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Author Topic: Hiwatt custom 20 tube hum problem  (Read 47838 times)

J M Fahey

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Re: Hiwatt custom 20 tube hum problem
« Reply #30 on: November 22, 2009, 10:45:22 PM »
Hi.
Good cables soldered at both ends, the board and the tube socket.
This last one can't be avoided, but thanks to "old technology", each female terminal is a tinned sheet metal tube (it *should* be tinned phosphor bronze) , slit along one side to give it some elasticity, and surrounding 90% of the tube pin.
The typical ribbon connector uses a square post (not bad) but the thin  metal strip that mekes contact with it touches only 1 (one) side, incredible as it may seem.
*Some* high end connectors have an "Y" shaped terminal that touches two sides.
I personally *don't* use the ubiquitous .1" spacing connectors and only use the much fatter and stronger .156" ones on power boards that might have to be exchanged by the musician himself on a faraway province (state).
Google some old Marshall and Fender boards or layouts and you'll see the "old way".
Problem with modern Bugeras and the like is over abuse of connectors everywhere to simplify automated manufacturing.
Even Peavey Classics or Bravos, or Fender HRD's and similar ones have problems that are solved by pulling the connectors and soldering the wires straight into the now free PCB holes.
They *do* work reasonably on computers, because they are usually goldplated, carry very low voltage and current, but mainly because computers lay resting on desks or tables.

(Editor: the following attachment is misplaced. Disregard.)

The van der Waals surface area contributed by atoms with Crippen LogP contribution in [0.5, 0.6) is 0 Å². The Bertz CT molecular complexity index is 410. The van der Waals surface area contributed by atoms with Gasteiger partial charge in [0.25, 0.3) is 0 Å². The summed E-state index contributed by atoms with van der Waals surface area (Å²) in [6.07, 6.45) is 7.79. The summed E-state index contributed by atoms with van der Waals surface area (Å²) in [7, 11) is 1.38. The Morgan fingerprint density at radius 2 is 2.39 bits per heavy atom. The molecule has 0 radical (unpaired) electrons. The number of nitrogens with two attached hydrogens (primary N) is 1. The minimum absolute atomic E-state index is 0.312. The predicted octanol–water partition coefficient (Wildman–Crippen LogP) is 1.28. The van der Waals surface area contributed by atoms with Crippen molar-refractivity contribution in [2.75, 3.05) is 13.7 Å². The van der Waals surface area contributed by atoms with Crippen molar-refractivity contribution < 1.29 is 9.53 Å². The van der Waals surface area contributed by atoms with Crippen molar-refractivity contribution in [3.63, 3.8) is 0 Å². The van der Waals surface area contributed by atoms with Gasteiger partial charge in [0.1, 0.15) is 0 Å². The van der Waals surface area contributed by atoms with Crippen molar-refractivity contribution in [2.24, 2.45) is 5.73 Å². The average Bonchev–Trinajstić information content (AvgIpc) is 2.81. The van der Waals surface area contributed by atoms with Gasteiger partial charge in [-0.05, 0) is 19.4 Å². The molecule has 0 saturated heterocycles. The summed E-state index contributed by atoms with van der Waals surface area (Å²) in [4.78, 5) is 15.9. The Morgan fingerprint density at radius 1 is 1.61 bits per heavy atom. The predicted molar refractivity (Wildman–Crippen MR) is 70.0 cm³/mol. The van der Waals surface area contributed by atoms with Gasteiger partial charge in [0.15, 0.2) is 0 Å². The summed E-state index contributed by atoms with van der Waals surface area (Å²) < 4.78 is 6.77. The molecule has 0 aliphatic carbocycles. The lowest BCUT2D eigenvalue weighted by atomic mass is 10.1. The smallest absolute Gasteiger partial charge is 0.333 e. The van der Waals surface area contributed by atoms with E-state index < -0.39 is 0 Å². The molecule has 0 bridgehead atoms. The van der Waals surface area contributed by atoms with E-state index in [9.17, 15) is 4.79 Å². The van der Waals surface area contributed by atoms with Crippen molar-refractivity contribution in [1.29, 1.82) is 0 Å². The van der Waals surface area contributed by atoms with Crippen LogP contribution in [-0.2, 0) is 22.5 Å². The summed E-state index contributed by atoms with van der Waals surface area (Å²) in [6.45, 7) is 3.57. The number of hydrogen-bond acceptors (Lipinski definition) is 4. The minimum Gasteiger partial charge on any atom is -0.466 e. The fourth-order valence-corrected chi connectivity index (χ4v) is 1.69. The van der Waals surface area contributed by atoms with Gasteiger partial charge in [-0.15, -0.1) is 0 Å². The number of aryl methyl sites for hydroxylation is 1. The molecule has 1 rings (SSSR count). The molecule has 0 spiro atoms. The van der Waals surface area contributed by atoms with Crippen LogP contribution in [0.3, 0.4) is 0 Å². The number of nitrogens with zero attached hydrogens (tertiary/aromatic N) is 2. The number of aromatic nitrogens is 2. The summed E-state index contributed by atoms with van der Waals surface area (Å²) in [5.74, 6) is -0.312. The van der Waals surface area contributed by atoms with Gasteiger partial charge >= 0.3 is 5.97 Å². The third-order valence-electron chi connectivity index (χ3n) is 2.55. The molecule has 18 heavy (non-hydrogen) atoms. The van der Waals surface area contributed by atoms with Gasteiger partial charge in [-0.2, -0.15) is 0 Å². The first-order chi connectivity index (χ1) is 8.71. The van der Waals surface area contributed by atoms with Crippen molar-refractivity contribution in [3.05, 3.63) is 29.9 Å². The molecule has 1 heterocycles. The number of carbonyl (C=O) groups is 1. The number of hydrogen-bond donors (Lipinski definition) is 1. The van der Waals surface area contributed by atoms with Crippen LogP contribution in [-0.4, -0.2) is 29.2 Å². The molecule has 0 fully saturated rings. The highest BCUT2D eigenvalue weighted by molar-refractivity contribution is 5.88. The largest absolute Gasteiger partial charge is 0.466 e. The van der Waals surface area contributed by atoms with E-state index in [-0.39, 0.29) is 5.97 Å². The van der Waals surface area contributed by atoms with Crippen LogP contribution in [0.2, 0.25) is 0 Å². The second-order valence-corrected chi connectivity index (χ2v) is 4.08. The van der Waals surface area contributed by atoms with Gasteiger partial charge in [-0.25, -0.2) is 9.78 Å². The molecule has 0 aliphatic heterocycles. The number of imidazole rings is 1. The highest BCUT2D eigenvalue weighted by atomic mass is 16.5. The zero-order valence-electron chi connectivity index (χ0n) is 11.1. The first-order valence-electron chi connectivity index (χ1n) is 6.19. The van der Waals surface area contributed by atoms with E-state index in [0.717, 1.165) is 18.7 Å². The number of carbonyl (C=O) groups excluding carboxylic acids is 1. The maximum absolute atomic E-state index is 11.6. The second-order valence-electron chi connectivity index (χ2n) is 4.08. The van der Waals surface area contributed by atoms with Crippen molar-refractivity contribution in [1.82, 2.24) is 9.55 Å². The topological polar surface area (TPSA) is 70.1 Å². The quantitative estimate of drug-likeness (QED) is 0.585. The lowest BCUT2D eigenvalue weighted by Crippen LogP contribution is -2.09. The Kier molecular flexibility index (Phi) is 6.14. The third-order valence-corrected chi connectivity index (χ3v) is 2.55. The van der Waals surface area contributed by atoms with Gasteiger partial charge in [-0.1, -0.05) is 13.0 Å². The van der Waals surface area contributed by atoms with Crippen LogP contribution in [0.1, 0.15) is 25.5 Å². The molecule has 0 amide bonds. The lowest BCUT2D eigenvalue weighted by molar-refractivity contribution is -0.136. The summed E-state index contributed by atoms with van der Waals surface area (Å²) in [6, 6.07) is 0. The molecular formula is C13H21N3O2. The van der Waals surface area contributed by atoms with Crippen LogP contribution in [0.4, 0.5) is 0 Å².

If you took your CPU every weekend to a smoky Club, soon you'd start to have malfunctions.


phatt

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Re: Hiwatt custom 20 tube hum problem
« Reply #31 on: November 23, 2009, 12:13:03 AM »
Two things that need to be looked at before you go to far;

1/ AC heater wire up and layout. If AC and no CT (centre tap) then you are looking for two small value R's (50 to 100 ohms) across the heater circuit going to ground.

Without a ground reference then there is *going to be excessive hum*.
These R's (If present) maybe on the Valve PCB. (remember the Valve pcb is double sided) look on the Valve side of the board.

My mate's Fender Pro Junior has these hidden on the valve PCB and you have to pull it right out to see them.

The only other way is to lift the CT of heaters to a reference voltage but I doubt this is done on this amp.

 2/  Transformer leakage. Check how close the power transformer is to the Preamp valves. If the valves have no shielding cans and PTr's are close then it quite possible to have induced hum.

You can ground a flat plate of steel via an aligator clip and slide it between the Tr and most sensitive preamp tubes to see if it reduces the hum.